Wednesday, November 16, 2011

Congressman Gibbs Applauds Passage of Coast Guard and Maritime Transportation Act of 2011

WASHINGTON, D.C. – Congressman Bob Gibbs, Chairman of the Water Resources and Environment Subcommittee, released the following statement following passage of H.R. 2838, The “Coast Guard and Maritime Transportation Act of 2011.” Gibbs assisted in crafting Title VII, the “Commercial Vessel Discharges Reform Act of 2011” portion of the legislation.

“I applaud the passage of HR 2838, a fiscally responsible reauthorization of the U.S. Coast Guard that will protect maritime industry jobs threatened by the current burdensome ballast water treatment regulations, improve the safety and efficiency of the maritime transportation system, and promote the flow of maritime commerce.

“Promoting maritime commerce is especially important to us here locally as the Port of Cleveland handles an average of 13.1 million tons of cargo per year and provides 11,000 Ohio jobs. We must protect our local interstate and foreign commerce industry from unnecessary, burdensome and sometimes impossible to attain requirements that inhibit the flow of maritime commerce.

“This legislation will immediately put in place a uniform, achievable nationwide standard for vessel ballast water treatment, resolving the current patchwork of varying and inconsistent ballast water regulations across states. This approach is endorsed by the EPA, the Coast Guard, the National Academy of Sciences, the EPA’s Science Advisory Board, maritime labor, manufacturers, farmers, energy producers and our largest and most strategic international trading partners.”


VIDEO: Congressman Bob Gibbs’ Statement During House Floor Debate of H.R. 2838

Transcript: “Mr. Speaker, I rise in strong support of H.R. 2838, the Coast Guard and Maritime Transportation Act of 2011, and in particular Title VII of the bill, the “Commercial Vessel Discharges Reform Act of 2011.”

“Ballast water, while a necessity to maintain the stability of large vessels during waterborne navigation, has always recognized as one of the ways invasive aquatic nuisance species are transported globally and introduced into coastal waters where they did not live before.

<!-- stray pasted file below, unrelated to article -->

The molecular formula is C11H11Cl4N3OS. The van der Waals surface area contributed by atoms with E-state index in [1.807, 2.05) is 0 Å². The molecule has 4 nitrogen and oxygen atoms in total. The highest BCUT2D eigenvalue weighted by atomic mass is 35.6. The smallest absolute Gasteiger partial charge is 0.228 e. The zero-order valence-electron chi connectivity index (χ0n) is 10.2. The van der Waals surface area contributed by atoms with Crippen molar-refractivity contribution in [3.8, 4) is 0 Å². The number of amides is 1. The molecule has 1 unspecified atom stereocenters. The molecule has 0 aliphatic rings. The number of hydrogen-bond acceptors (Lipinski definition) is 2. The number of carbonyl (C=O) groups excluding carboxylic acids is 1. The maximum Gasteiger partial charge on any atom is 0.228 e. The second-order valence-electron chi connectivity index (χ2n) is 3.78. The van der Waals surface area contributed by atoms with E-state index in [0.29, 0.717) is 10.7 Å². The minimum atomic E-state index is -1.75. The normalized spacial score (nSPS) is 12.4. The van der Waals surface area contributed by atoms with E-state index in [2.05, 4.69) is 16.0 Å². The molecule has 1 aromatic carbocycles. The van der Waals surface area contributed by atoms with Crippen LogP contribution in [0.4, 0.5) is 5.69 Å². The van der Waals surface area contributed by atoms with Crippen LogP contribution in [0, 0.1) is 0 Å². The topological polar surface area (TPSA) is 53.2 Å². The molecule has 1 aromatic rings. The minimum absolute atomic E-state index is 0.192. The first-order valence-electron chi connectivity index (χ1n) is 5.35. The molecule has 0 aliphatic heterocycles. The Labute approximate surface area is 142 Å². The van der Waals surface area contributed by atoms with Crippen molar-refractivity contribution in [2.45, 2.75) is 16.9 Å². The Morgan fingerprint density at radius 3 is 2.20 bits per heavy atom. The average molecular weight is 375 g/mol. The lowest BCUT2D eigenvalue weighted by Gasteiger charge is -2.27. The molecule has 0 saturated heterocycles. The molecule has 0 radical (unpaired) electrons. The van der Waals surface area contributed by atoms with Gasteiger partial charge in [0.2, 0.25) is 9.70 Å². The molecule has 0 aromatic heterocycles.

“Numerous invasive species have been introduced into U.S. waters through ballast water discharges. One of the most well known is the zebra mussel in the Great Lakes, which has caused millions of dollars of damage to infrastructure.

“Current efforts to reduce the risk of invasive species being introduced through ballast water discharges are haphazard, contradictory, and ineffective.

“The management of ballast water currently is governed differently by the Coast Guard, the Environmental Protection Agency, as well as by an assortment of international, state, and territorial regulations.

“As a result, vessels engaged in interstate and international commerce are required to meet several different standards for the management of ballast water, some of which are not technologically achievable or verifiable.

“Complying with this patchwork of regulations is burdensome and unacceptable.

“Commercial shippers are the heart of our nation’s interstate and foreign commerce. As we all know, interstate and foreign commerce involving navigation is at the heart of Federal jurisdiction under the Commerce Clause of the Constitution.

“If we subject vessels visiting ports in more than one state to different permit requirements in each state that they visit, they will be forced either to violate state laws or cease making port calls in states with requirements that are inconsistent with the technology that the vessel has installed in response to an earlier-enacted regulation from another state.

“Vessels involved in interstate and foreign commerce are mobile and cannot be expected to comply with potentially scores of inconsistent State requirements as they navigate from one jurisdiction to the next.

“These inconsistent State requirements will impose serious economic burdens on interstate and foreign commerce.

“There simply is no reason to interfere with interstate and foreign commerce in such ways, particularly when a more sensible, uniform, and environmentally protective approach is available under this bill.

“Title VII of H.R. 2838 aims to address both the need for standards to reduce the risk of introducing invasive species in our nation’s waters through discharges of ballast water, and the need for vessels that navigate from one jurisdiction to another to have one uniform set of requirements to comply with.

“The bill establishes a common sense approach for regulating ballast water that will protect the environment, grow maritime jobs, and promote the flow of maritime commerce.

“I urge passage of H.R. 2838 and I yield back.”